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[Published in The Age]

Judicial independence is one of those safeguards that Australians take for granted. We are reminded from time to time of its importance when we see what happens in countries where Judges are beholden to government. But we tend to assume that an independent judiciary it is not under any threat in Australia.

The Bill now before the Victorian Parliament concerning acting Judges does pose a genuine threat to judicial independence. I do not mean this in some theoretical or abstract sense. The proposed legislation, if passed, constitutes a practical threat to the integrity of the judicial system in Victoria.

It is fundamental to judicial independence that Judges enjoy security of tenure until they attain retirement age. The reason is obvious. If Judges are appointed for a fixed term, there is a danger that they will be seen as attempting to curry favour with the Government of the day in order to obtain reappointment for another term.

Security of judicial tenure is built into Chapter III of the Australian Constitution. That is why there can be no acting Judges appointed to Federal courts like the Family Court or the Federal Court of Australia. Victoria, however, does not have the same constitutional protection for its State courts.

The Bill, if passed, allows the Governor-in-Council to appoint as many acting Judges of the Supreme Court ‘as are necessary for transacting the business of the Court’. Acting Judges are to hold office for a term of five years.

The Bill does not set any standards for determining when it is ‘necessary’ to appoint acting Judges. Presumably this judgment is to be made by the Governor-in-Council which, in practice, means the Cabinet and, specifically, the Attorney-General of the day.

This means that the Attorney-General could refrain from replacing tenured Judges of the Supreme Court as they retire and simply substitute acting Judges. If the Attorney-General was so minded, he or she could make so many acting appointments that the character of the Supreme Court (and the other Victorian courts) would be completely changed. The Court could consist predominantly of acting Judges.

Under the Bill, an acting Judge is eligible for appointment for a second (or subsequent) five year term, but is not entitled to reappointment. Continuation in office depends upon the Executive Government forming a favourable view of that Judge’s judicial performance. Indeed, the decision might be made on any ground the Attorney-General thinks appropriate. In an age when judicial decisions can be the subject of intense public controversy, particularly where sentencing of criminal offenders is concerned, how is the appearance of independence to be maintained when an acting Judge makes difficult and potentially controversial decisions towards the end of his or her term?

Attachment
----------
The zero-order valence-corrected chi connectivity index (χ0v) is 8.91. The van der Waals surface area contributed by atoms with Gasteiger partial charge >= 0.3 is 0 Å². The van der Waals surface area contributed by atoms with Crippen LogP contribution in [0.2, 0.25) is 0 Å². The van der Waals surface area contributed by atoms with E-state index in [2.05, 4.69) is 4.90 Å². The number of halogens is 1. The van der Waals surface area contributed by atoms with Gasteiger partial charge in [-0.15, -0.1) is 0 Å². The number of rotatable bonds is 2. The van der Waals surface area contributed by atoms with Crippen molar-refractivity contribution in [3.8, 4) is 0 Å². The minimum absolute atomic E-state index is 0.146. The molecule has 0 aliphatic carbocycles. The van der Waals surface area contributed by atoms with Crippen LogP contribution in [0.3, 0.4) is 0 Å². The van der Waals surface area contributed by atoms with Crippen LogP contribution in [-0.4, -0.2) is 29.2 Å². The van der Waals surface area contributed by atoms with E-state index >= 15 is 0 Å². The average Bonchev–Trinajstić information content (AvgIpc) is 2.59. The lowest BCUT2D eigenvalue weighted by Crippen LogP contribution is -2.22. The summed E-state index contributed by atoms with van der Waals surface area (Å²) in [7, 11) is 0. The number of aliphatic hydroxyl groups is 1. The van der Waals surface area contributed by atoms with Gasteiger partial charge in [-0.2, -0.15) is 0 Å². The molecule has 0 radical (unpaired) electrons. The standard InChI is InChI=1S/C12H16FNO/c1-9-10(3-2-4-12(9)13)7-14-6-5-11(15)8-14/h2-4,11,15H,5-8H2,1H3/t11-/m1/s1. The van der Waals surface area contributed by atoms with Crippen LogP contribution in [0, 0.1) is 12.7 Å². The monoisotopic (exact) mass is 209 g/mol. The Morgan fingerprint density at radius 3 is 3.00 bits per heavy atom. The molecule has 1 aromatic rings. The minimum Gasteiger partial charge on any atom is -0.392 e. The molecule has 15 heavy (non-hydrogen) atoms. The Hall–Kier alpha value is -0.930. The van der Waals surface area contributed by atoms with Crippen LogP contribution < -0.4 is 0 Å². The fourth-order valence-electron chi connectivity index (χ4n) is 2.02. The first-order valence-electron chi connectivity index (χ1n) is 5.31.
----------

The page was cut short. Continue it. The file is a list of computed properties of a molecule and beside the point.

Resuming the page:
The problem is even worse when pension entitlements are taken into account. An acting Judge has no pension entitlements. However, if an acting Judge is appointed as a permanent Judge his or her service as an acting Judge is to count for pension purposes.

This means that an acting Judge coming to the end of his or her five year term of appointment has a double incentive to be appointed a Judge of the Court. Appointment will not only mean a secure tenured position, but the Judge will receive credit (presumably) for five years service as an acting Judge for pension purposes. This amounts to a notional sign-on bonus that could be worth hundreds of thousands of dollars.

What if an acting Judge is hearing a case in which the government is a party when a permanent vacancy in the Court is about to be filled? If the government wins and the acting Judge is later appointed as a permanent Judge, will the losing party accept that the two events were unrelated?

The Bill also provides that an acting Judge must not engage in legal practice or paid employment while undertaking the duties of a Judge unless the Attorney-General approves. The legislation does not incorporate any guidelines for the exercise of the Attorney-General’s discretion. What factors are to be taken into account? Is the grant or refusal of approval to be made public? Is the Attorney-General to give reasons?

The practical result is that an acting Judge may be beholden to the Attorney-General of the day because of permission that has been granted to continue in legal practice.

I am aware that the Attorney-General has prepared “draft guidelines” apparently designed to limit the circumstances in which acting Judges can be appointed. The guidelines say, for example, that the use of acting Judges should generally be restricted to cases where there are temporary listing difficulties in the Court.

Two things should be said. First, these guidelines, if they are implemented, mean that the Attorney-General intends to implement a much more limited scheme than was foreshadowed at the time the Bill was first introduced into Parliament and a much more limited scheme than the Bill would permit.

Secondly, the guidelines are fundamentally flawed. They are apparently not intended to be legally binding on anyone. They could be withdrawn or altered at a moment’s notice. Even if the guidelines ameliorate some of the problems with the Bill, and the present Attorney-General scrupulously follows them, who is to say what his successor will do with the sweeping powers conferred by the Bill?

Judicial independence is too vital an element in our democratic society to be dependent on the discretion of the Executive.

Justice Ronald Sackville


The Judicial Conference of Australia is the professional association of judges and magistrates in Australia.

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